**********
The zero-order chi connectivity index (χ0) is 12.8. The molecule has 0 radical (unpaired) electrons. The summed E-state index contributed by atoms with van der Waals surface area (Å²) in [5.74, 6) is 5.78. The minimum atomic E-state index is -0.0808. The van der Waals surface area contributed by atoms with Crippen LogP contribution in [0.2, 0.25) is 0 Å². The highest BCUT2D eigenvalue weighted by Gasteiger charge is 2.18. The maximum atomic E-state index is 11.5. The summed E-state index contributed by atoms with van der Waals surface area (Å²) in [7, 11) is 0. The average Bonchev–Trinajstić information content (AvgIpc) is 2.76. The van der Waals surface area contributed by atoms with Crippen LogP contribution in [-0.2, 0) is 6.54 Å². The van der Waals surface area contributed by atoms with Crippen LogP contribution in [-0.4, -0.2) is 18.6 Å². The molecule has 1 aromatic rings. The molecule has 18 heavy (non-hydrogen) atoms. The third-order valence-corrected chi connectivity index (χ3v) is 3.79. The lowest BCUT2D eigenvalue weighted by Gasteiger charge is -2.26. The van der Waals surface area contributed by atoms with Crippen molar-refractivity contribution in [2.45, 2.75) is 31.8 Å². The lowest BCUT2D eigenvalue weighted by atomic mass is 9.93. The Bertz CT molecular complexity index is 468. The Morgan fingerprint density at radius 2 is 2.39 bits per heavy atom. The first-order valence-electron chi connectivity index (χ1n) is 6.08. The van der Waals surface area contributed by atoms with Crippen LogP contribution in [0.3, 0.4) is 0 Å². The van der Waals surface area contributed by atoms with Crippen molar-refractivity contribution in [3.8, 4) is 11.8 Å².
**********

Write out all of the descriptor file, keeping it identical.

The zero-order chi connectivity index (χ0) is 12.8. The molecule has 0 radical (unpaired) electrons. The summed E-state index contributed by atoms with van der Waals surface area (Å²) in [5.74, 6) is 5.78. The minimum atomic E-state index is -0.0808. The van der Waals surface area contributed by atoms with Crippen LogP contribution in [0.2, 0.25) is 0 Å². The highest BCUT2D eigenvalue weighted by Gasteiger charge is 2.18. The maximum atomic E-state index is 11.5. The summed E-state index contributed by atoms with van der Waals surface area (Å²) in [7, 11) is 0. The average Bonchev–Trinajstić information content (AvgIpc) is 2.76. The van der Waals surface area contributed by atoms with Crippen LogP contribution in [-0.2, 0) is 6.54 Å². The van der Waals surface area contributed by atoms with Crippen LogP contribution in [-0.4, -0.2) is 18.6 Å². The molecule has 1 aromatic rings. The molecule has 18 heavy (non-hydrogen) atoms. The third-order valence-corrected chi connectivity index (χ3v) is 3.79. The lowest BCUT2D eigenvalue weighted by Gasteiger charge is -2.26. The van der Waals surface area contributed by atoms with Crippen molar-refractivity contribution in [2.45, 2.75) is 31.8 Å². The lowest BCUT2D eigenvalue weighted by atomic mass is 9.93. The Bertz CT molecular complexity index is 468. The Morgan fingerprint density at radius 2 is 2.39 bits per heavy atom. The first-order valence-electron chi connectivity index (χ1n) is 6.08. The van der Waals surface area contributed by atoms with Crippen LogP contribution in [0.3, 0.4) is 0 Å². The van der Waals surface area contributed by atoms with Crippen molar-refractivity contribution in [3.8, 4) is 11.8 Å².